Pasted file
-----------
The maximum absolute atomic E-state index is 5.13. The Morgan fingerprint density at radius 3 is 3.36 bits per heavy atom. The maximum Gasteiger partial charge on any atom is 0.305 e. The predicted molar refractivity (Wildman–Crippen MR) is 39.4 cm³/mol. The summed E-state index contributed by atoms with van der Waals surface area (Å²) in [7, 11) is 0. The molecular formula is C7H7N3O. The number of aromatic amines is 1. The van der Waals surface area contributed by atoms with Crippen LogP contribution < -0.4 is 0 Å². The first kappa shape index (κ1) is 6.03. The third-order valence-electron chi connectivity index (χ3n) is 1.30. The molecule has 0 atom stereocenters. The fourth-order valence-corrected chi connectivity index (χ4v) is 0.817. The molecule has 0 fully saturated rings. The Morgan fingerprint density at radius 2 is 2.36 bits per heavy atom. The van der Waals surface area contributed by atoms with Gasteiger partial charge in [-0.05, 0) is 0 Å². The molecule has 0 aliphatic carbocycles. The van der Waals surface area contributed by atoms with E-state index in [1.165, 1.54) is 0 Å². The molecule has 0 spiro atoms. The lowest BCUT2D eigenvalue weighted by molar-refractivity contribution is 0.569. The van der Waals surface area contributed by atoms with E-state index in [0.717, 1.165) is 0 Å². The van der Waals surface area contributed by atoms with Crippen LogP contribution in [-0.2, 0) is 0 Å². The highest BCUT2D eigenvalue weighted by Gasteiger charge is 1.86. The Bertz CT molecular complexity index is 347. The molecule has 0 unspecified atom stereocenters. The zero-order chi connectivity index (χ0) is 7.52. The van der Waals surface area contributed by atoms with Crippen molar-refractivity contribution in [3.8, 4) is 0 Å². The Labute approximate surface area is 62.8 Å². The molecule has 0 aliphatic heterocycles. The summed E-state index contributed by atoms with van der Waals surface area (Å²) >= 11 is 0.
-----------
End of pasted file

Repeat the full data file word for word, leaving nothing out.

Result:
The maximum absolute atomic E-state index is 5.13. The Morgan fingerprint density at radius 3 is 3.36 bits per heavy atom. The maximum Gasteiger partial charge on any atom is 0.305 e. The predicted molar refractivity (Wildman–Crippen MR) is 39.4 cm³/mol. The summed E-state index contributed by atoms with van der Waals surface area (Å²) in [7, 11) is 0. The molecular formula is C7H7N3O. The number of aromatic amines is 1. The van der Waals surface area contributed by atoms with Crippen LogP contribution < -0.4 is 0 Å². The first kappa shape index (κ1) is 6.03. The third-order valence-electron chi connectivity index (χ3n) is 1.30. The molecule has 0 atom stereocenters. The fourth-order valence-corrected chi connectivity index (χ4v) is 0.817. The molecule has 0 fully saturated rings. The Morgan fingerprint density at radius 2 is 2.36 bits per heavy atom. The van der Waals surface area contributed by atoms with Gasteiger partial charge in [-0.05, 0) is 0 Å². The molecule has 0 aliphatic carbocycles. The van der Waals surface area contributed by atoms with E-state index in [1.165, 1.54) is 0 Å². The molecule has 0 spiro atoms. The lowest BCUT2D eigenvalue weighted by molar-refractivity contribution is 0.569. The van der Waals surface area contributed by atoms with E-state index in [0.717, 1.165) is 0 Å². The van der Waals surface area contributed by atoms with Crippen LogP contribution in [-0.2, 0) is 0 Å². The highest BCUT2D eigenvalue weighted by Gasteiger charge is 1.86. The Bertz CT molecular complexity index is 347. The molecule has 0 unspecified atom stereocenters. The zero-order chi connectivity index (χ0) is 7.52. The van der Waals surface area contributed by atoms with Crippen molar-refractivity contribution in [3.8, 4) is 0 Å². The Labute approximate surface area is 62.8 Å². The molecule has 0 aliphatic heterocycles. The summed E-state index contributed by atoms with van der Waals surface area (Å²) >= 11 is 0.